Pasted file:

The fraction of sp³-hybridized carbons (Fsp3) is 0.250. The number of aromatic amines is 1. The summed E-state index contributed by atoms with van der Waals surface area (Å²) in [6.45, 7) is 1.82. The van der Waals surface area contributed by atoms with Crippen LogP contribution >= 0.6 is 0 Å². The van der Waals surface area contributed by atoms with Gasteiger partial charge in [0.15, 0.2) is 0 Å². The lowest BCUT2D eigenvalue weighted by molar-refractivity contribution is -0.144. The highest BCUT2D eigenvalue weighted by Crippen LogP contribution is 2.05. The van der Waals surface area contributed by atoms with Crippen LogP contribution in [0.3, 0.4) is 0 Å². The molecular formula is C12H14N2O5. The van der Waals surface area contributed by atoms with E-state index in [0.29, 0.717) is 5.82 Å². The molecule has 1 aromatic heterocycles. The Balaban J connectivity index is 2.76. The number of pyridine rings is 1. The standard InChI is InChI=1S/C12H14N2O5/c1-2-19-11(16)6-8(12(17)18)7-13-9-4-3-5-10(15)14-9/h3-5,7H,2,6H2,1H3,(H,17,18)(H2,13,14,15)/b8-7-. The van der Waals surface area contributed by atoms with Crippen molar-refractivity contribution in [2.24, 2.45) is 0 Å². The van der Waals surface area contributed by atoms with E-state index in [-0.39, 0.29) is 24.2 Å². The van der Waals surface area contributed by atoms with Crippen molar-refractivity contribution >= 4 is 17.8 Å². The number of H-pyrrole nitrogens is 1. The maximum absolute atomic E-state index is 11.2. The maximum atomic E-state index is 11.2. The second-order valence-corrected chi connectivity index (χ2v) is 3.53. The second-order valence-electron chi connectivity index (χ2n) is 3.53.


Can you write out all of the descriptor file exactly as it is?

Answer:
The fraction of sp³-hybridized carbons (Fsp3) is 0.250. The number of aromatic amines is 1. The summed E-state index contributed by atoms with van der Waals surface area (Å²) in [6.45, 7) is 1.82. The van der Waals surface area contributed by atoms with Crippen LogP contribution >= 0.6 is 0 Å². The van der Waals surface area contributed by atoms with Gasteiger partial charge in [0.15, 0.2) is 0 Å². The lowest BCUT2D eigenvalue weighted by molar-refractivity contribution is -0.144. The highest BCUT2D eigenvalue weighted by Crippen LogP contribution is 2.05. The van der Waals surface area contributed by atoms with Crippen LogP contribution in [0.3, 0.4) is 0 Å². The molecular formula is C12H14N2O5. The van der Waals surface area contributed by atoms with E-state index in [0.29, 0.717) is 5.82 Å². The molecule has 1 aromatic heterocycles. The Balaban J connectivity index is 2.76. The number of pyridine rings is 1. The standard InChI is InChI=1S/C12H14N2O5/c1-2-19-11(16)6-8(12(17)18)7-13-9-4-3-5-10(15)14-9/h3-5,7H,2,6H2,1H3,(H,17,18)(H2,13,14,15)/b8-7-. The van der Waals surface area contributed by atoms with Crippen molar-refractivity contribution in [2.24, 2.45) is 0 Å². The van der Waals surface area contributed by atoms with E-state index in [-0.39, 0.29) is 24.2 Å². The van der Waals surface area contributed by atoms with Crippen molar-refractivity contribution >= 4 is 17.8 Å². The number of H-pyrrole nitrogens is 1. The maximum absolute atomic E-state index is 11.2. The maximum atomic E-state index is 11.2. The second-order valence-corrected chi connectivity index (χ2v) is 3.53. The second-order valence-electron chi connectivity index (χ2n) is 3.53.